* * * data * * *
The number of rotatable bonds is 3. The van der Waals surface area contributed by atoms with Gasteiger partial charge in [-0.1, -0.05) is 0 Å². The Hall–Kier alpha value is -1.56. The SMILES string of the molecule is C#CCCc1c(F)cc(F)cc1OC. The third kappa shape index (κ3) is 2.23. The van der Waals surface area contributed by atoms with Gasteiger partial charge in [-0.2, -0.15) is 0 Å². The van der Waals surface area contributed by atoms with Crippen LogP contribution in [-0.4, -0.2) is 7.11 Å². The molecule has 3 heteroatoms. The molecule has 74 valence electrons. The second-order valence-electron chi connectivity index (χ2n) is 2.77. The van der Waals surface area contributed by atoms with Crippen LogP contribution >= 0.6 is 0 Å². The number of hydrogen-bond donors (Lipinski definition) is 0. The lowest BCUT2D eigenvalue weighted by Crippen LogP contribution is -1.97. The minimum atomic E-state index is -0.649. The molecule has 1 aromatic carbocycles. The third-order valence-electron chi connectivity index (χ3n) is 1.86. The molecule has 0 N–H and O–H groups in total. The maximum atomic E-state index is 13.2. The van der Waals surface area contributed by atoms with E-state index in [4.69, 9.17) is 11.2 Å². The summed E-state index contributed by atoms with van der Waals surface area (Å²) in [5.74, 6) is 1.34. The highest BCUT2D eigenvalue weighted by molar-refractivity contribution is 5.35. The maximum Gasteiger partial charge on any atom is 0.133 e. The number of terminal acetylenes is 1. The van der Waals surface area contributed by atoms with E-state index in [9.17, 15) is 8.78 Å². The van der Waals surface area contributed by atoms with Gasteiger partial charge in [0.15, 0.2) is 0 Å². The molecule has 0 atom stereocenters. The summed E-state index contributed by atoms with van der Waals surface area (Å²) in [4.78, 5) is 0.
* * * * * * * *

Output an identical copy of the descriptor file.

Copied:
The number of rotatable bonds is 3. The van der Waals surface area contributed by atoms with Gasteiger partial charge in [-0.1, -0.05) is 0 Å². The Hall–Kier alpha value is -1.56. The SMILES string of the molecule is C#CCCc1c(F)cc(F)cc1OC. The third kappa shape index (κ3) is 2.23. The van der Waals surface area contributed by atoms with Gasteiger partial charge in [-0.2, -0.15) is 0 Å². The van der Waals surface area contributed by atoms with Crippen LogP contribution in [-0.4, -0.2) is 7.11 Å². The molecule has 3 heteroatoms. The molecule has 74 valence electrons. The second-order valence-electron chi connectivity index (χ2n) is 2.77. The van der Waals surface area contributed by atoms with Crippen LogP contribution >= 0.6 is 0 Å². The number of hydrogen-bond donors (Lipinski definition) is 0. The lowest BCUT2D eigenvalue weighted by Crippen LogP contribution is -1.97. The minimum atomic E-state index is -0.649. The molecule has 1 aromatic carbocycles. The third-order valence-electron chi connectivity index (χ3n) is 1.86. The molecule has 0 N–H and O–H groups in total. The maximum atomic E-state index is 13.2. The van der Waals surface area contributed by atoms with E-state index in [4.69, 9.17) is 11.2 Å². The summed E-state index contributed by atoms with van der Waals surface area (Å²) in [5.74, 6) is 1.34. The highest BCUT2D eigenvalue weighted by molar-refractivity contribution is 5.35. The maximum Gasteiger partial charge on any atom is 0.133 e. The number of terminal acetylenes is 1. The van der Waals surface area contributed by atoms with E-state index in [9.17, 15) is 8.78 Å². The van der Waals surface area contributed by atoms with Gasteiger partial charge in [0.15, 0.2) is 0 Å². The molecule has 0 atom stereocenters. The summed E-state index contributed by atoms with van der Waals surface area (Å²) in [4.78, 5) is 0.